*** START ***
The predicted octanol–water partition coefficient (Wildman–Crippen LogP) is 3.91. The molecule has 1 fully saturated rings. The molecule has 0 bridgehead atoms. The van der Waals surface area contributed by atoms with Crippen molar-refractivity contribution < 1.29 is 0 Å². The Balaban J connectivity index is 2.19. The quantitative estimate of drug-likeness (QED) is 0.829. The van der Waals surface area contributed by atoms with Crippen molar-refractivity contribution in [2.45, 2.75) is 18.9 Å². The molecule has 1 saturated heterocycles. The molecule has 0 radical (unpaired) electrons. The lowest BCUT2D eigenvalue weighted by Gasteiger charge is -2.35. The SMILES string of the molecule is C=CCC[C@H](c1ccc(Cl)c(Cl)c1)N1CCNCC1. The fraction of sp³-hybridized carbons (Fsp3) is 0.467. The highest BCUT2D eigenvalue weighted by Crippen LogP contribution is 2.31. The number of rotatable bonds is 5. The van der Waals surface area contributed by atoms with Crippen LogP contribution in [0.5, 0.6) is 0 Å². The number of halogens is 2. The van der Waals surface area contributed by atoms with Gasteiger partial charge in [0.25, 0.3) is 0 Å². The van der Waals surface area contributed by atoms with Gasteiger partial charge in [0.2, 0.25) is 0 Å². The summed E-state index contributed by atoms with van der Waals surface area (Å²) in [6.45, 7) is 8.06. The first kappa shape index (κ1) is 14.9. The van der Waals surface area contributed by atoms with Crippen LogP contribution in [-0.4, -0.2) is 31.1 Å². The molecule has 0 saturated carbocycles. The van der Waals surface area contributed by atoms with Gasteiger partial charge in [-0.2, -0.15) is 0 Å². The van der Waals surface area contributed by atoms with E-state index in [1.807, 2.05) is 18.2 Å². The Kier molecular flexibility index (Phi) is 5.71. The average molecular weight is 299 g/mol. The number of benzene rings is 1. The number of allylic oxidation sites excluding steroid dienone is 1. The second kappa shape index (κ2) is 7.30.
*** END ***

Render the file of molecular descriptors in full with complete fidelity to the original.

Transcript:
The predicted octanol–water partition coefficient (Wildman–Crippen LogP) is 3.91. The molecule has 1 fully saturated rings. The molecule has 0 bridgehead atoms. The van der Waals surface area contributed by atoms with Crippen molar-refractivity contribution < 1.29 is 0 Å². The Balaban J connectivity index is 2.19. The quantitative estimate of drug-likeness (QED) is 0.829. The van der Waals surface area contributed by atoms with Crippen molar-refractivity contribution in [2.45, 2.75) is 18.9 Å². The molecule has 1 saturated heterocycles. The molecule has 0 radical (unpaired) electrons. The lowest BCUT2D eigenvalue weighted by Gasteiger charge is -2.35. The SMILES string of the molecule is C=CCC[C@H](c1ccc(Cl)c(Cl)c1)N1CCNCC1. The fraction of sp³-hybridized carbons (Fsp3) is 0.467. The highest BCUT2D eigenvalue weighted by Crippen LogP contribution is 2.31. The number of rotatable bonds is 5. The van der Waals surface area contributed by atoms with Crippen LogP contribution in [0.5, 0.6) is 0 Å². The number of halogens is 2. The van der Waals surface area contributed by atoms with Gasteiger partial charge in [0.25, 0.3) is 0 Å². The van der Waals surface area contributed by atoms with Gasteiger partial charge in [0.2, 0.25) is 0 Å². The summed E-state index contributed by atoms with van der Waals surface area (Å²) in [6.45, 7) is 8.06. The first kappa shape index (κ1) is 14.9. The van der Waals surface area contributed by atoms with Crippen LogP contribution in [-0.4, -0.2) is 31.1 Å². The molecule has 0 saturated carbocycles. The van der Waals surface area contributed by atoms with Gasteiger partial charge in [-0.2, -0.15) is 0 Å². The van der Waals surface area contributed by atoms with E-state index in [1.807, 2.05) is 18.2 Å². The Kier molecular flexibility index (Phi) is 5.71. The average molecular weight is 299 g/mol. The number of benzene rings is 1. The number of allylic oxidation sites excluding steroid dienone is 1. The second kappa shape index (κ2) is 7.30.